He remained on a roll when he started 2016 hot with the Nashville Sounds (.321/.393/.539, 10 HR in 60 G). He got called up to the majors when Stephen Vogt went on family leave. Maxwell made his debut as a pinch-hitter for Matt McBride on July 23rd, grounding out against Matt Andriese of the Tampa Bay Rays. In 33 games for Oakland, he hit .283 with 1 homer and 14 RBIs. With Nashville, he finished the year at .321 with 10 homers and 41 RBIs in 60 games. In 2017, he split time between Nashville and Oakland over the early months until on June 22nd, the A's took the surprising decision of letting go the two-time All-Star Vogt in order to give him some extended playing time. The A's were going nowhere and figured there was an opportunity to see whether some of the players within their organization would be able to prove their mettle at the major league level. On September 23rd, he made news for becoming the first MLB player to join a movement started by Colin Kaepernick of the NFL, by kneeling during the playing of the National Anthem before a game, to protest the treatment of African-Americans by police. In Maxwell's case, as he explained in his social media account, he wanted to protest the racial divisiveness preached by President Donald Trump, who had incidentally expressed his disgust for the kneeling movement in a speech a day earlier and, in his usual subtle manner, had urged NFL owners to fire all players taking part. Maxwell received support from both his teammates and organization for his stand, with the A's issuing a statement that they pride themselves on being inclusive and respect and support their players' constitutional rights and freedom of expression. Teammate Mark Canha put his hand on Maxwell's shoulder to express his support of his stance, and Chris Archer stated that he "agreed with his message." He was the A's most-used catcher that season, playing in 76 games during which he hit .237 with 3 homers and 22 RBIs.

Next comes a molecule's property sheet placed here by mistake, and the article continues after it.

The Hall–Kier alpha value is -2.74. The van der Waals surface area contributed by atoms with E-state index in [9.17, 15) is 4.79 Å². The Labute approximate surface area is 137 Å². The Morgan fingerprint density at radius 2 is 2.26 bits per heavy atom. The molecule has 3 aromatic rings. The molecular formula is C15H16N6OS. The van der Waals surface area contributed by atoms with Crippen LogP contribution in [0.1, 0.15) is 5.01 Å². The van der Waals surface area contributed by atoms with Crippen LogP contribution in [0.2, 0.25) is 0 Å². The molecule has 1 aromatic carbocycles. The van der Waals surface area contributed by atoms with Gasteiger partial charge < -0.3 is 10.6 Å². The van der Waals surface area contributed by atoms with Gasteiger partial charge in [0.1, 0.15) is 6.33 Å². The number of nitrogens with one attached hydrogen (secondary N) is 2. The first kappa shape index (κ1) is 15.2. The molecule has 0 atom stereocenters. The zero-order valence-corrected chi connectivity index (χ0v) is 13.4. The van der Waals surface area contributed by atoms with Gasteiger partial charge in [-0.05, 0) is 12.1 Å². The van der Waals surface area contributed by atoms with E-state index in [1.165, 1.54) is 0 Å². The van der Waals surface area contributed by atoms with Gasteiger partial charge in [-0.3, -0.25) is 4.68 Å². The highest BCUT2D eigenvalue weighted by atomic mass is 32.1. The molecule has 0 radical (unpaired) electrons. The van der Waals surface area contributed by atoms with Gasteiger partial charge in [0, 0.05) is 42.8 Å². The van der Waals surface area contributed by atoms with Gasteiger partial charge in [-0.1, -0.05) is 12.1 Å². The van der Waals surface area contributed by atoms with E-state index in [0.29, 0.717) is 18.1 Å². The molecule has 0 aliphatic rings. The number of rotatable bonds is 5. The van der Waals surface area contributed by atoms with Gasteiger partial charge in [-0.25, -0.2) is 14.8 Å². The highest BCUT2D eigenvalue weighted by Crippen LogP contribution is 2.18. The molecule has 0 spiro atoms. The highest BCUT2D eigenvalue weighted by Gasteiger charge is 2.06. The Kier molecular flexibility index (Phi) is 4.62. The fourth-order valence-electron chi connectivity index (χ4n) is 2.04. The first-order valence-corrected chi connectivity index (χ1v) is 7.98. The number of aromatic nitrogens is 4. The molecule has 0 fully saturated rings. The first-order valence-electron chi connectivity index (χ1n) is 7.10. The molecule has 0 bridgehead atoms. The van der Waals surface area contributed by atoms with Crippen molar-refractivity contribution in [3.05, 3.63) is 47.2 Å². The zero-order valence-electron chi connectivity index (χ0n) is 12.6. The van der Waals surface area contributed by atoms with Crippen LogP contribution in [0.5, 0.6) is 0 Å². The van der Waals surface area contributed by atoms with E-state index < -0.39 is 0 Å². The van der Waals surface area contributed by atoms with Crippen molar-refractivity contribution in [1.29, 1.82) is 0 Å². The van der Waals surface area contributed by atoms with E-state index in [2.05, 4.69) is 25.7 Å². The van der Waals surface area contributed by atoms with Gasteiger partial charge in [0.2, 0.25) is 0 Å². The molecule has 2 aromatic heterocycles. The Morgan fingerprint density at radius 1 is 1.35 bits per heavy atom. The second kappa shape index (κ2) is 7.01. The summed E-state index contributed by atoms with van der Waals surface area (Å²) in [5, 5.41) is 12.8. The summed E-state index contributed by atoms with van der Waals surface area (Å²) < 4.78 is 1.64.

Following the season, on October 28th, he was arrested in his hometown of Scottsdale, AZ for allegedly pointing a gun at a female food delivery person. It was not the first incident in a troubled off-season for him, as a week earlier, he had accused a waiter in Alabama, his state of birth, to have refused him service over his political stance after recognizing him, a story which the waiter said was made out of whole cloth. Regarding the gun incident, police reported that it had taken place at Maxwell's residence; the delivery person arrived with a food order and was greeted by an apparently inebriated Maxwell pointing a 9-mm handgun. The woman immediately left the premises and contacted police. He was charged with disorderly conduct and aggravated assault with a deadly weapon and was let out on bail. Heading into spring training in 2018, he explained that he would not resume his kneeling during the National Anthem, as he felt he had achieved his purpose of "raising awareness about social issues affecting our country." He was the presumptive starter for the A's when spring training started, but the situation changed three weeks into camp as the A's signed veteran Jonathan Lucroy, who was immediately installed as the starter. On April 13th, he reached a plea deal over the off-season gun incident, pleading guilty to disorderly conduct, resulting in likely probation and a need to perform community service. One of the results of the guilty plea was that while he was awaiting sentencing, he became ineligible for a work visa to Canada without going through a special approbation process; he therefore had to stay home while the Athletics visited the Toronto Blue Jays on May 17-20. On July 2nd, he was sentenced to two years of probation. He played just 18 games for the A's that season, hitting .182. He spent more time at AAA Nashville, where he hit .219 in 51 games.